FINNISH Independence Day celebrations are set to take place in the capital Helsinki.
The day is also being celebrated in the northern city of Oulu.
Finnish Prime Minister Juha Sipilä has said he will hold a special press conference in Helsinki on Tuesday to discuss the independence day.
He said he would also call a special meeting of his national parliament on Wednesday to discuss “the situation on the ground” in the country.
Prime Minister Sipileka said in a televised address on Tuesday that Finland’s independence day was a “historic day” and that the government would act “responsibly” in relation to the situation on its borders.
The government has already made a number of moves to secure its borders and to prevent the spread of refugees from Turkey.
But, Sipilesi said, there are “several other things” that the Finnish government must consider as well.
“There are a number other things that the Finns must consider,” Sipilsi said.
“And they must act responsibly.
We need to be vigilant on the borders and we need to act prudently in relation in terms of migration, in relation of terrorism and in relation on the other sides.”
Sipilani said he wanted to hold a press conference to discuss his government’s priorities on the day, but would also not elaborate further on those.
There are still many questions left unanswered about the fate of thousands of refugees who have arrived in the Nordic country over the past month, many of them Syrians fleeing the war in neighbouring Turkey.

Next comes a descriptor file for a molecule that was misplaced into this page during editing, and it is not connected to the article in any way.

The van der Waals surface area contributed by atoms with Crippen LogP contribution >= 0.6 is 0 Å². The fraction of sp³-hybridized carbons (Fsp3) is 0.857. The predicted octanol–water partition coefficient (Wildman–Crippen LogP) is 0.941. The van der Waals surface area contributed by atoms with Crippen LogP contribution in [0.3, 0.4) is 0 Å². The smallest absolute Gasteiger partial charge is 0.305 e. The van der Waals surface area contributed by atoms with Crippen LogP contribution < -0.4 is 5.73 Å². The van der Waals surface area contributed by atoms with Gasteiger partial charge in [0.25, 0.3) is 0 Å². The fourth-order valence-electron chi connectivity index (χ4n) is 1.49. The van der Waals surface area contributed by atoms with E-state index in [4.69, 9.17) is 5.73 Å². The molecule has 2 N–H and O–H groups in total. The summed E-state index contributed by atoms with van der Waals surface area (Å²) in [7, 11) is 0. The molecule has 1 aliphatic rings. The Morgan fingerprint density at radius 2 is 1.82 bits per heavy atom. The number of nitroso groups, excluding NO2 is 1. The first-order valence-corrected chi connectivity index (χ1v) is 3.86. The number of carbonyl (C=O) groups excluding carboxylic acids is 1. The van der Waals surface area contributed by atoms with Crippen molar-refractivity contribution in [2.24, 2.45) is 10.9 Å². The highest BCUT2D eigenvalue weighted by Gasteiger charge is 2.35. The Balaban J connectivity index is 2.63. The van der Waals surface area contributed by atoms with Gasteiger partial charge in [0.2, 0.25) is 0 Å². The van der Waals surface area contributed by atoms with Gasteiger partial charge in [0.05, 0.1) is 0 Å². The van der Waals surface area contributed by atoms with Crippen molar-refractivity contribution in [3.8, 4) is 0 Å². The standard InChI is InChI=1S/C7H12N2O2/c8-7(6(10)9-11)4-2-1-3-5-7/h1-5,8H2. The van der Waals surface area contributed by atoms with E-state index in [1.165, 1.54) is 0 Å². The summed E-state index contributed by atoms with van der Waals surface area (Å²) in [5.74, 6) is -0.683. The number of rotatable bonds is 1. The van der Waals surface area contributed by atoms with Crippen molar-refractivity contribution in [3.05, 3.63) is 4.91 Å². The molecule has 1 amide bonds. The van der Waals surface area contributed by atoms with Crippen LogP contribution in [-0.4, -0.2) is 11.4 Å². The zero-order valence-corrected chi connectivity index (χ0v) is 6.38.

They have been stranded in Greece and Turkey for more than a year.
Last week, Sibir, the largest city in the city of 16 million people, became the latest to be declared a “safe haven” by the government.
Hundreds of thousands more refugees, many fleeing the civil war in Syria, have been forced to camp on the streets of Sibirs capital, the predominantly Kurdish city of Šemelce in the north of the country, for days and weeks.
More than 10,000 people are currently being housed in tents in the former city of the former Yugoslav republics capital, Belgrade, and a further 6,000 are housed in temporary accommodation on the outskirts of the capital.
(AP: Anna Marton)Sipilsia said on Tuesday the government’s focus had been on building “safety” and “security” of Finland’s borders and had set out a series of measures to secure the country’s borders.
He said the country would have a “strong presence” in Europe to keep its borders secure and to help those displaced by the conflict.
SIPILISI said the government has made several arrests and detained about 1,000 migrants and refugees from Greece and its neighbouring countries since the beginning of the year.
He also said more than 50 police officers have been suspended since November over their role in the migrant crisis.
“This is a very important milestone,” Sibilisi said of Finland independence day.
“This is an important day, and we want to do all that we can to keep this event positive and peaceful.”
A large number of Finnish families have already left the country for neighbouring Sweden for winter.
Sipili’s government has offered them a place to stay in Finland, but the refugees say they are being turned away.